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Home > History > Prelude to Gettysburg

Prelude to Gettysburg

This page tells about the events that led to the Battle of Gettysburg - the largest battle in American history.

Gettysburg Postage Stamp

Prelude to Gettysburg

Lee Intends to Invade Pennsylvania

Buoyed by confidence in his army after its decisive victory at Chancellorsville, Virginia, in May of 1863, Confederate Commander Robert E. Lee decided to make a second invasion in the North. Lee believed he could threaten the major cities of Harrisburg, Philadelphia, and even Washington, further eroding the dwindling support for the War in the North. Furthermore, Lee wanted to move hostilities to the North because Virginia had been ravaged by hundreds of battles. The land in the North was still unspoiled and Lee believed Confederate soldiers could subsist from the products from the pristine farms of Maryland and Pennsylvania.

The Forces

On June 3, 1863, Lee directed his Army of Northern Virginia to move north from Fredericksburg. He also organized his army into three corps, Corps I led by General James Longstreet, Corps II led by Richard Ewell, and Corps III led by A.P. Hill. Cavalry would be led by J.E.B. Stuart. Confederate manpower totaled about 72,000 soldiers, whereas Union forced totaled over 94,000 soldiers.

Where is Stuart? Meade Takes Command for the Army of the Potomac

On June 26, Major General Jubal Early's division from Ewell's Corps had reached the town of Gettysburg. Ewell's men burned railroad cars and a covered bridge, but at this point, there was no indication the largest battle in recorded history in the Western Hemisphere would occur in Gettysburg. In what would become a pivotal moment in Lee's campaign, he gave vague orders to Cavalry Commander J.E.B. Stuart to ride around the right flank of Union forces to determine exact locations and numbers. Stuart, who was indispensable to Lee in previous battles with his cavalry raids and intelligence gathering, failed to report back until the third and last day of the battle. Meanwhile, on the Union side, President Lincoln accepted the resignation of General Joseph Hooker, and replaced him with General George Meade, who would now be in charge of Union forces (the Army of the Potomac) at Gettysburg.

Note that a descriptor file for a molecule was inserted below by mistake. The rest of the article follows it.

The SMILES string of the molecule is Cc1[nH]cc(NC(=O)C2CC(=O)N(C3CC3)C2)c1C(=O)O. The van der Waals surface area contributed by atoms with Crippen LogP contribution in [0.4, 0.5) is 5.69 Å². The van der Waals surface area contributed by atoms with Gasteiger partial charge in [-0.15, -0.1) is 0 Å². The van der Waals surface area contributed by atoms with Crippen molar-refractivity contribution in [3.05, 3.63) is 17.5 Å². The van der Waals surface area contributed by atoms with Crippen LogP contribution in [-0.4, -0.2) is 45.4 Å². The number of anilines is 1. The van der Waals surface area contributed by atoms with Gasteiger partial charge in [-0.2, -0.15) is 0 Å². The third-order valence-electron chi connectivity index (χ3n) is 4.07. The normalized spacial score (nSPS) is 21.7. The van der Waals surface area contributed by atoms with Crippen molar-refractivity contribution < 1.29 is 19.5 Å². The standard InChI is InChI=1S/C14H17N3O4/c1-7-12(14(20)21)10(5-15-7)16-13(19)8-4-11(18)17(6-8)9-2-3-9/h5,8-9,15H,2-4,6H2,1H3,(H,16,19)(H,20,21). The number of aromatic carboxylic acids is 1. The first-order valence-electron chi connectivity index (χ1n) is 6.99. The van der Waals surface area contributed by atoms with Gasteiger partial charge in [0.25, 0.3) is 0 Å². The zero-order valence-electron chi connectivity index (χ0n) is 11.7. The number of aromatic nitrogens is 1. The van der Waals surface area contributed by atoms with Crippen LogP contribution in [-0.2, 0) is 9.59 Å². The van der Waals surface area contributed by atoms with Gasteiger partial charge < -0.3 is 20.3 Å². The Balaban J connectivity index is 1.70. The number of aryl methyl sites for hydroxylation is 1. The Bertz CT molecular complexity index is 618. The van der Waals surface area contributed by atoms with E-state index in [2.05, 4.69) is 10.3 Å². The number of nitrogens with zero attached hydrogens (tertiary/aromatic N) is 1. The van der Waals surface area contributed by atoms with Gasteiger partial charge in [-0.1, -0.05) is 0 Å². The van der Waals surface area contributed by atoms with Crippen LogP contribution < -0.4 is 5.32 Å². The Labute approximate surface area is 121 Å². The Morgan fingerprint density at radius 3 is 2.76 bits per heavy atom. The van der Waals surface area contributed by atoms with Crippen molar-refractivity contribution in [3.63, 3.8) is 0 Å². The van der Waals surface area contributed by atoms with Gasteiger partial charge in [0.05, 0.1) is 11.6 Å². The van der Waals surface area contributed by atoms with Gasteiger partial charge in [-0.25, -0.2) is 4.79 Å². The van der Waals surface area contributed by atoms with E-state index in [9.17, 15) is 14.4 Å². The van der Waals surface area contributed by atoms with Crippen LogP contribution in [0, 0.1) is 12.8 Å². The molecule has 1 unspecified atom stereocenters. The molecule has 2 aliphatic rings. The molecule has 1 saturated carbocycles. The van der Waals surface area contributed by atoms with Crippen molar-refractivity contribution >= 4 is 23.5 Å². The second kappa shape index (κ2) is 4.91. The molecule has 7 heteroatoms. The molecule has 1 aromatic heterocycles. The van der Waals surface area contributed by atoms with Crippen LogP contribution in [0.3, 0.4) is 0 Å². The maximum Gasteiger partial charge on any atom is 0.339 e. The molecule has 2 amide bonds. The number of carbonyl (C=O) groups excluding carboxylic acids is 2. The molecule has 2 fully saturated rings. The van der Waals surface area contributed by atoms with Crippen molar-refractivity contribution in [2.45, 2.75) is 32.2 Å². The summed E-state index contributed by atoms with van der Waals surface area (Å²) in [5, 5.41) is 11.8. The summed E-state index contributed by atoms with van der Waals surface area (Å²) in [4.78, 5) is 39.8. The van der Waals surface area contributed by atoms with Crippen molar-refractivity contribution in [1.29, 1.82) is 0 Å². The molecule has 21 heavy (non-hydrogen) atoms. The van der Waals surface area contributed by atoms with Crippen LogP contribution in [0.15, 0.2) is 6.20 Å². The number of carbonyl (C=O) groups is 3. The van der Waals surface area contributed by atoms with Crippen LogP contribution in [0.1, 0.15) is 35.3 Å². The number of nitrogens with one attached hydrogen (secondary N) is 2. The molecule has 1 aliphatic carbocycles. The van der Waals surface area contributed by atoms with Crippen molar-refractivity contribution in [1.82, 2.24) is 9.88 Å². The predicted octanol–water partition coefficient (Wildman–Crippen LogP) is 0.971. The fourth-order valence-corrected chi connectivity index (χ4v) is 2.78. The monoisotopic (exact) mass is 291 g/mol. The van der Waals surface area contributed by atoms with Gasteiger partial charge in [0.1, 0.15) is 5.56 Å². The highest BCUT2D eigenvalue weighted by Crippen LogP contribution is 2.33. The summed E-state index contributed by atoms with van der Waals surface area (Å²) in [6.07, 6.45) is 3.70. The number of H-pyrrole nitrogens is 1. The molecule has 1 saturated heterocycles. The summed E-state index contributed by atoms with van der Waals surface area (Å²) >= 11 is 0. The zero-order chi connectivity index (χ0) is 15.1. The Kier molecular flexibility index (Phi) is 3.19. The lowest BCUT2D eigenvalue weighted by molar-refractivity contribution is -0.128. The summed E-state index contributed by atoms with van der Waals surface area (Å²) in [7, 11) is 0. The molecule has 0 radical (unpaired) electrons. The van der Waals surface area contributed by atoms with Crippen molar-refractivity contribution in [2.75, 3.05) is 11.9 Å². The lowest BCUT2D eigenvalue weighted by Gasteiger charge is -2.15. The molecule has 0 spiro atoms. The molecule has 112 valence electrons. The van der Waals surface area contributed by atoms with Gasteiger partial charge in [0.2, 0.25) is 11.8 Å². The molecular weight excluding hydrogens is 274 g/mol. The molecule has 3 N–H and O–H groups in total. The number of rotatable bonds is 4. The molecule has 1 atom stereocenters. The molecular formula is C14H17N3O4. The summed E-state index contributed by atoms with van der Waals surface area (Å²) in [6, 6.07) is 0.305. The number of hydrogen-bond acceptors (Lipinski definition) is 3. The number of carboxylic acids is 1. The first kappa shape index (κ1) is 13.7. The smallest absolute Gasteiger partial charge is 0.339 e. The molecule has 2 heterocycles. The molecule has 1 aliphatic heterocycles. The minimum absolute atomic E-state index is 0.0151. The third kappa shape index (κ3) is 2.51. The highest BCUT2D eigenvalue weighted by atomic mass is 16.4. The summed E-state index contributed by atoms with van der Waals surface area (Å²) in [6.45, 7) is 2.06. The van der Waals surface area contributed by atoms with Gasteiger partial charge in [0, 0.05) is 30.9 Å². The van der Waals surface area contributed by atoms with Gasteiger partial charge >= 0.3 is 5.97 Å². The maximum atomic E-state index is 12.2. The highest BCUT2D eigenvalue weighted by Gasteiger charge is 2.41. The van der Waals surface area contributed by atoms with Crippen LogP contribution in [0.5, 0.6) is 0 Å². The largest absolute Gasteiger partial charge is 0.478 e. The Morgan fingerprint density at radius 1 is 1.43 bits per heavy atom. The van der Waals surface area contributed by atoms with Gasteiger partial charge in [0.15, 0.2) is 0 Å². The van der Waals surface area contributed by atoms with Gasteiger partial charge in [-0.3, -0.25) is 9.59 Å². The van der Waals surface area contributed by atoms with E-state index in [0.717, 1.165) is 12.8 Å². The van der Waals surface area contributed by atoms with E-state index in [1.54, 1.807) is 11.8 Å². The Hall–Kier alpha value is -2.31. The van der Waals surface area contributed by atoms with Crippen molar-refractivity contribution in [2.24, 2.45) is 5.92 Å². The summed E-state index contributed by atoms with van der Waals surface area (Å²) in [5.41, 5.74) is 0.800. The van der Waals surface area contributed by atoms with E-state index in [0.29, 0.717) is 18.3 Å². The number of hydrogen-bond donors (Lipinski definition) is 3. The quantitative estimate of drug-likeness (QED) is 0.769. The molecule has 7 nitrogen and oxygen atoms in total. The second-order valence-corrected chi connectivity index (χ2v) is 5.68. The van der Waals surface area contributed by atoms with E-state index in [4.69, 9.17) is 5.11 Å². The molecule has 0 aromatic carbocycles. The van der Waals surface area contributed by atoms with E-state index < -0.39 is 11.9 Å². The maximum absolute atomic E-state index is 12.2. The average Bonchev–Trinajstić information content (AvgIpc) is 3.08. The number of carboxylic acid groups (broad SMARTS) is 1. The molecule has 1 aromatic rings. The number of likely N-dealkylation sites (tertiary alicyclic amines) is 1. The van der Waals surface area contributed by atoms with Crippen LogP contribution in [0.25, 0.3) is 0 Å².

The Shoes Determine the Location of an Epic Battle

As Confederate forces concentrated in Cashtown, PA, about eight miles south of Gettysburg, Confederate Brigadier General Joseph Pettigrew was sent to Gettysburg to commandeer supplies, especially shoes, for the Confederate Army. Finding an enemy force at Gettysburg, Pettigrew withdrew to Cashtown, and Confederate forces began their advance.


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